Vision: Sketches pop out beside Stephanie - a photo, a camera, a storybook and a speech bubble.
Stephanie: Things like taking the tent out to different locations around Australia. And using their photos and their stories to help, sort of, drive our own story.
Kerry: How our customers feel about what our clothing is when they put it on is part of why we do what we do.
Vision: Text appears behind Valerie - "Anyone can do it."
Valerie: The great thing about storytelling is that anyone can do it. As human beings, we're hardwired to tell stories. So think about where storytelling can fit in your business.
Vision: The red Australia Post logo appears on a white screen. Text: "Brought to you by Australia Post. austpost.com.au/smallbusiness."
Feeling inspired? Here are a few more ideas and insights into how you can tell your business story:
1. Refine your narrative before putting a pitch together
Start with the truth. Why did you go into business? Often there’s a story of transition, or a realisation that a new career path was beckoning. While this may be a pivotal moment in your personal life, try not to make this the focus of your business story.
Focus on what you’re doing now and achieving in business – the direction you’d like to move in. Share your enthusiasm for your business, even if you’re in the fledgling stages or struggling with cash flow. Your public-facing business story is a more valuable marketing tool than the description of your daily toil.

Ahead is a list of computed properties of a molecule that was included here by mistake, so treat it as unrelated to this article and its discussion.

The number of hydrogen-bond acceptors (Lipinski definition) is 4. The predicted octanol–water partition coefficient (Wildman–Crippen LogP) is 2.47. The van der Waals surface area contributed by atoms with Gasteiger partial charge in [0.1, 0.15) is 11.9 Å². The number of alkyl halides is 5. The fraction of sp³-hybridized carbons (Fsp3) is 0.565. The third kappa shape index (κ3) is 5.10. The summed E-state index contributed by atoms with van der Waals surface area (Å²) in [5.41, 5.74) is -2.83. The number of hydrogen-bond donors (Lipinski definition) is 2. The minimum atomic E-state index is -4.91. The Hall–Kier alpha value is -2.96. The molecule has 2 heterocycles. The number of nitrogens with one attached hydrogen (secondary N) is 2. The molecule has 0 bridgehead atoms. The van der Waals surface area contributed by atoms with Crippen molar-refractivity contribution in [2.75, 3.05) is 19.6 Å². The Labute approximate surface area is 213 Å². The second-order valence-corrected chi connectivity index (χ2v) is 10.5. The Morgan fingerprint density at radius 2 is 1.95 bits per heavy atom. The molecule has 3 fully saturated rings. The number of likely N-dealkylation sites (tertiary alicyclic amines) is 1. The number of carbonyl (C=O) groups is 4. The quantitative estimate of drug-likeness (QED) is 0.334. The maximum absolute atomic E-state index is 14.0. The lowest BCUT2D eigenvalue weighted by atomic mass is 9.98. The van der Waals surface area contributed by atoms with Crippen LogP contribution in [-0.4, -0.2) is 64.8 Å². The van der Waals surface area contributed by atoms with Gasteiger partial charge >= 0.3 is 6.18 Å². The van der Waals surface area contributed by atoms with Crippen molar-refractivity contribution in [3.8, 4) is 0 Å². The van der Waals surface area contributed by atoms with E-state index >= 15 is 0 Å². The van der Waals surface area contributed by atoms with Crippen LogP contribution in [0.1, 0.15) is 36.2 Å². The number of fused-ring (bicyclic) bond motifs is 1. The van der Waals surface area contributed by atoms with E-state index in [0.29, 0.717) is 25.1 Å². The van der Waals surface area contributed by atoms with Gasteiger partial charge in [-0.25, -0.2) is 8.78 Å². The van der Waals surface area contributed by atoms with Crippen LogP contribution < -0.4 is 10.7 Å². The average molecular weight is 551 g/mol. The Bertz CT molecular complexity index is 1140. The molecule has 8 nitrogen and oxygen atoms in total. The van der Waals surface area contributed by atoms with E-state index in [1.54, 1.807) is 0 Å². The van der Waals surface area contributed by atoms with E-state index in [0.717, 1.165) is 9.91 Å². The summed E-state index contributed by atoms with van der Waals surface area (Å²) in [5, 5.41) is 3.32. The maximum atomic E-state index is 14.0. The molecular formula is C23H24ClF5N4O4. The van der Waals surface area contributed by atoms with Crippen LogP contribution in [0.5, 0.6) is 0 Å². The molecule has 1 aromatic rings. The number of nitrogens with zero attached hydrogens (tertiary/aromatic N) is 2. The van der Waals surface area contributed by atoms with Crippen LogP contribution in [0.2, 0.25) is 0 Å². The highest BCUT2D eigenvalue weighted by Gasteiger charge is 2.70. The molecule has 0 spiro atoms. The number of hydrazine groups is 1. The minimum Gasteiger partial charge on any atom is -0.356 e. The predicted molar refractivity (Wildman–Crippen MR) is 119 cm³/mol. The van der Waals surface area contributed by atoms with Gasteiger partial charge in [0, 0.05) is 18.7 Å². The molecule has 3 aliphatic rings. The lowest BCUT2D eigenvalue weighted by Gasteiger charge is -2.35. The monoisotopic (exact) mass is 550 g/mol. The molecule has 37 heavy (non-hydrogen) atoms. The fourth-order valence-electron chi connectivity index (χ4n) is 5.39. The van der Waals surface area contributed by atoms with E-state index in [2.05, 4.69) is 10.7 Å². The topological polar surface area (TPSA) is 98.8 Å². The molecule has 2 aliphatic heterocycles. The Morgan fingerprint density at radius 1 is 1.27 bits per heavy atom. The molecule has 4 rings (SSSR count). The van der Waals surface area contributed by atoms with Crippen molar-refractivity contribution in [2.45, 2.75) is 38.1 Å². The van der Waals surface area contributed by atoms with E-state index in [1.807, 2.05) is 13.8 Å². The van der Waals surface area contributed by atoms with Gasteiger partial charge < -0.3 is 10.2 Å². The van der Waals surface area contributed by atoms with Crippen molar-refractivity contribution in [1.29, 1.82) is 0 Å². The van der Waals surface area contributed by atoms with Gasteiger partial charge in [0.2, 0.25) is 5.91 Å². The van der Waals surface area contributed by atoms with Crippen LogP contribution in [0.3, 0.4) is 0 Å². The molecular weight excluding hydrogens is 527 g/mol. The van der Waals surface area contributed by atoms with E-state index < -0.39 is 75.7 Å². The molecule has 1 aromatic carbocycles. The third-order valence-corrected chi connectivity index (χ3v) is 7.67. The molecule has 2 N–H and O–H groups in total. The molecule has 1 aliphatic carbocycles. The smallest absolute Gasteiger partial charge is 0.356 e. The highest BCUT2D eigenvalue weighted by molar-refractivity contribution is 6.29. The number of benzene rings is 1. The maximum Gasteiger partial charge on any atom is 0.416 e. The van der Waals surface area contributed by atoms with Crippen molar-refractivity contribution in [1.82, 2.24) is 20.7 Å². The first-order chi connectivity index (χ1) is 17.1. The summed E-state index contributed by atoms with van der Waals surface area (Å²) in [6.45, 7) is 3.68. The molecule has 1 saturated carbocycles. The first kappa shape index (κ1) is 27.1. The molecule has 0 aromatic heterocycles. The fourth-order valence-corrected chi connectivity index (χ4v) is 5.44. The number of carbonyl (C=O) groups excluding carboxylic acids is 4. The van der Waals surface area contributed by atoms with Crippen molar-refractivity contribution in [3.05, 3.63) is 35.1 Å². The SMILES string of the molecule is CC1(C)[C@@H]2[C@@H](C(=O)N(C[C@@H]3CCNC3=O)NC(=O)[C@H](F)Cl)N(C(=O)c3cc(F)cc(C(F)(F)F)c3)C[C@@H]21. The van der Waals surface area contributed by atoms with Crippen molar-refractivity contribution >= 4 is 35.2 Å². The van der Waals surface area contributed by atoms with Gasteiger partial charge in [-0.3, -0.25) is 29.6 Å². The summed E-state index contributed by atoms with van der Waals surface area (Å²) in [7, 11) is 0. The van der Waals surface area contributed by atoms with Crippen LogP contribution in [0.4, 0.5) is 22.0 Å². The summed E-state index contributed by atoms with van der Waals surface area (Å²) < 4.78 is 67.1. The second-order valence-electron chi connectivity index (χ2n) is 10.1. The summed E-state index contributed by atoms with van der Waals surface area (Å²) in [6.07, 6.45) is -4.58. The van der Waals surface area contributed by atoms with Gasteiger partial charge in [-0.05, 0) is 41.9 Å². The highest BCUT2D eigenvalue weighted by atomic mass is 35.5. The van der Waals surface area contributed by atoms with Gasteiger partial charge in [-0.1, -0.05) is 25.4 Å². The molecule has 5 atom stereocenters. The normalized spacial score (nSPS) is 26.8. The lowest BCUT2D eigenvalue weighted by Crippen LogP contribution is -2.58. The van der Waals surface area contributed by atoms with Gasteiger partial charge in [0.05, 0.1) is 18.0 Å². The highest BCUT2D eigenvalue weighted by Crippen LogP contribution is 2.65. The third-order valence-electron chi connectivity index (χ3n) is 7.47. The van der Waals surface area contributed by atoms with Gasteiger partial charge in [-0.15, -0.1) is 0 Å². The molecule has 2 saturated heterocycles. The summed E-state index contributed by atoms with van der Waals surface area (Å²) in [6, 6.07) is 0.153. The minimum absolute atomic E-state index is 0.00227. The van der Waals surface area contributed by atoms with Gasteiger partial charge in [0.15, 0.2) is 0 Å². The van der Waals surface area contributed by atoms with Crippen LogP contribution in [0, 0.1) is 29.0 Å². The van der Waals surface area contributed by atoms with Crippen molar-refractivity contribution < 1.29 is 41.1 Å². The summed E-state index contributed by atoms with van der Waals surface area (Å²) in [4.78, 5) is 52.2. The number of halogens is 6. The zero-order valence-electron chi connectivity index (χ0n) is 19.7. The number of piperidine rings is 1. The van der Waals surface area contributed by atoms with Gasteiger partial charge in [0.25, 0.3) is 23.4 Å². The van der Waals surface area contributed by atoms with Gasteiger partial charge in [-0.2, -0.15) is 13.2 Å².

2. Make it an elevator pitch
Are you familiar with the ‘elevator pitch’? It’s when you explain to someone who is unfamiliar with your business, what you do and why, in a short sentence or two.
Your small business story can be told in this format – with a bit of practice.
An elevator pitch needs to be delivered in a pithy few sentences, often to a stranger, and often with a daunting time limit. If you anticipate having to tell your story within these constraints, it could be worth practicing in the mirror, or even watching some videos of other people’s successful pitches online. Maybe you can even ask a trusted friend or colleague to be your test-audience and listen to your speech, then give some constructive feedback.
3. Consider what you’d like to learn about other people’s businesses
Think about what you’d like to share with your industry and potential customers, and imagine how they might feel hearing this. An effective business story is typically sincere, succinct, selective and supportive.